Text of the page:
Another important part of the library history in Nigeria are the private libraries. Many individuals and private organizations clamouring for the improvement of the reading culture in Nigeria have gone on to set up private libraries.

Some of these libraries have been briefly profiled below:

Zaccheus Onumba Dibiaezue Memorial Libraries (ZODML)

The first ZODML was opened in 2000 at 196 Awolowo Road, Ikoyi. It was officially opened with more than 22,000 books and audiovisual materials available to over 6,000 patrons (including students from government schools) to browse through and borrow, it is a rich and thriving space for knowledge seekers and book lovers. Additionally, the library comprises internet learning centres, libraries in government schools and prisons and monthly reading programmes (CATHY, JSRP and SSRP).

The resources used in founding ZODML were grants and gifts from the widows and daughters of the late Zaccheus Onumba Dibiaezue.

The centre was set up with the mission to provide free channels for Nigerians to access information and learning tools to acquire knowledge. It was inspired by the life of Zaccheus Onumba Dibiaezue who rose from a farming background to become the first company secretary and legal adviser to the African Continental Bank through self-learning and access to libraries.

ZODML has an online library which was created in 2012 to broaden the reach of ZODML’s services and resources beyond its physical locations.

Chapter Eleven Limited

Chapter Eleven Limited is another privately owned library available for public use. The library is located in Lekki Phase 1, Lagos. The centre was borne out of a desire to provide a comfortable ambience for people to read/study without any distraction.

The library provide 24/7 power supply, reliable internet connectivity and a peaceful ambience.

YouRead Library

YouRead is located on Herbert Macauley Road in Yaba. The centre was setup as part of GTBank’s commitment to improving the reading culture of the young people in Nigeria.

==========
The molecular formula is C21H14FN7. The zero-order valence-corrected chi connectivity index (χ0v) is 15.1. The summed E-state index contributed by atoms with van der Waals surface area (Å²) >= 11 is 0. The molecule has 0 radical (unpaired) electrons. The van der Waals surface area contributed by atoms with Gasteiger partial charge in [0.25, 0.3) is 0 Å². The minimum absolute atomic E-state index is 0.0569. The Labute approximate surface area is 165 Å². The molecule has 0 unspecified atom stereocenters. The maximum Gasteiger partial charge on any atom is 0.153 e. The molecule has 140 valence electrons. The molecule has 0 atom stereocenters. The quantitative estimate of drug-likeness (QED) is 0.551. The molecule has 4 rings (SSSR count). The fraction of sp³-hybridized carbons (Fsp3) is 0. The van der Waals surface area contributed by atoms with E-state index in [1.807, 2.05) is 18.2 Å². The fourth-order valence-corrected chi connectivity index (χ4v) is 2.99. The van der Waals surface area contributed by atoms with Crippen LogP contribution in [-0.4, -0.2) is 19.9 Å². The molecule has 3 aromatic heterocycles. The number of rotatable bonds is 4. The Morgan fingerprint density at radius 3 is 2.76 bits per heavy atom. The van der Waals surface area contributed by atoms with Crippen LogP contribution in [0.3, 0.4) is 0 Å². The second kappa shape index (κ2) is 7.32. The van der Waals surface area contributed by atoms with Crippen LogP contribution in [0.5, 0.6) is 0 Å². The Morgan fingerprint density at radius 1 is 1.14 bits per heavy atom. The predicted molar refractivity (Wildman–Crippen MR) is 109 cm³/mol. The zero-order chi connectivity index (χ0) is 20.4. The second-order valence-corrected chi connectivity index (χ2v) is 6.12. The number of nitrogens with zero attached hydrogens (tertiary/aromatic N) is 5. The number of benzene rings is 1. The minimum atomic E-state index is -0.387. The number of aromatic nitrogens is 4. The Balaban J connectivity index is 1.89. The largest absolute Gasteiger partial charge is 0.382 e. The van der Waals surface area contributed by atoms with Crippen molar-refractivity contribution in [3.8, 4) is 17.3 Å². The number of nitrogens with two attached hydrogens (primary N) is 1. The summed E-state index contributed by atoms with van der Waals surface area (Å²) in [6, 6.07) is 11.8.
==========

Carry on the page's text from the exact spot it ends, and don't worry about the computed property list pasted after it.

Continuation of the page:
It was formerly called the Herbert Macaulay Library but it has since been transformed from traditional library to a sophisticated facility to help young people read more.

The library is one of the oldest in Lagos State. Also, it is home to one of the oldest bibles [Apocrypha] in the world and the centre opens to the public on Mondays to Fridays between 8 am and 4 pm.

Access to the YouRead Library is free. Also, there is a digital library arena where computers containing the curriculum of students between Junior Secondary (JS) 1 to Senior Secondary (SS) 3.

Additionally, these computers contain e-books on various areas of study, and history about Lagos. This library is quite beneficial to the Yaba community as it encourages the reading culture among students. As we know, Yaba houses two tertiary institutions and numerous secondary schools.

LeanHUB Library

LeanHUB Library is located at 39A Awudu Ekpegha Boulevard Street, Off Admiralty Way, Lekki Phase 1, Lagos.

Some of the major features of the library include free internet access, uninterrupted power supply, a relaxation lounge fitted with soft music, a free coffee lounge, relaxation games and the right reading ambience.

Other private libraries and their locations include:

  1. Badagry Divisional Library | Marine Road, Badagry, Ojo, Lagos
  2. Centre for Contemporary Art Lagos Library | 9 McEwen Street, Yaba, Lagos
  3. Crimmd Library | 138, Ejigbo Idimu Road, Ejigbo, Oshodi Isolo, Lagos
  4. Crystal Library Solutions Ltd | 18, Tijani Ashogbon Street, Bariga, Lagos
  5. Fola Sasegbon Memorial (Law) Library | 46, Akinsoji Street, Fadeyi, Shomolu, Lagos
  • Henry Carr Public Library | Behind Conoil Petrol Station, Cement, Agege, Lagos
  • Ikorodu Divisional Library | T.O.S. Benson Road, Ikorodu, Lagos
  • Lagos Books Club (The College Library) | House 27, 5th Avenue, Festac Town, Amuwo Odofin,
  • Lagos State Library Board | 1, Oba Akinjobi Street, G.R.A, Ikeja, Lagos
  • Legislative Library | Lagos State House Of Assembly Complex, Governers Road, Ikeja, Lagos
  • National Library Of Nigeria | 227, Herbert Macaulay Way, Yaba.
  • Strexfree Library | Saint Finbarrs College Road, Akoka, Shomolu, Lagos.
  • Tolu Public Library | Temidire Street, Tolu School Complex, Ajegunle, Lagos.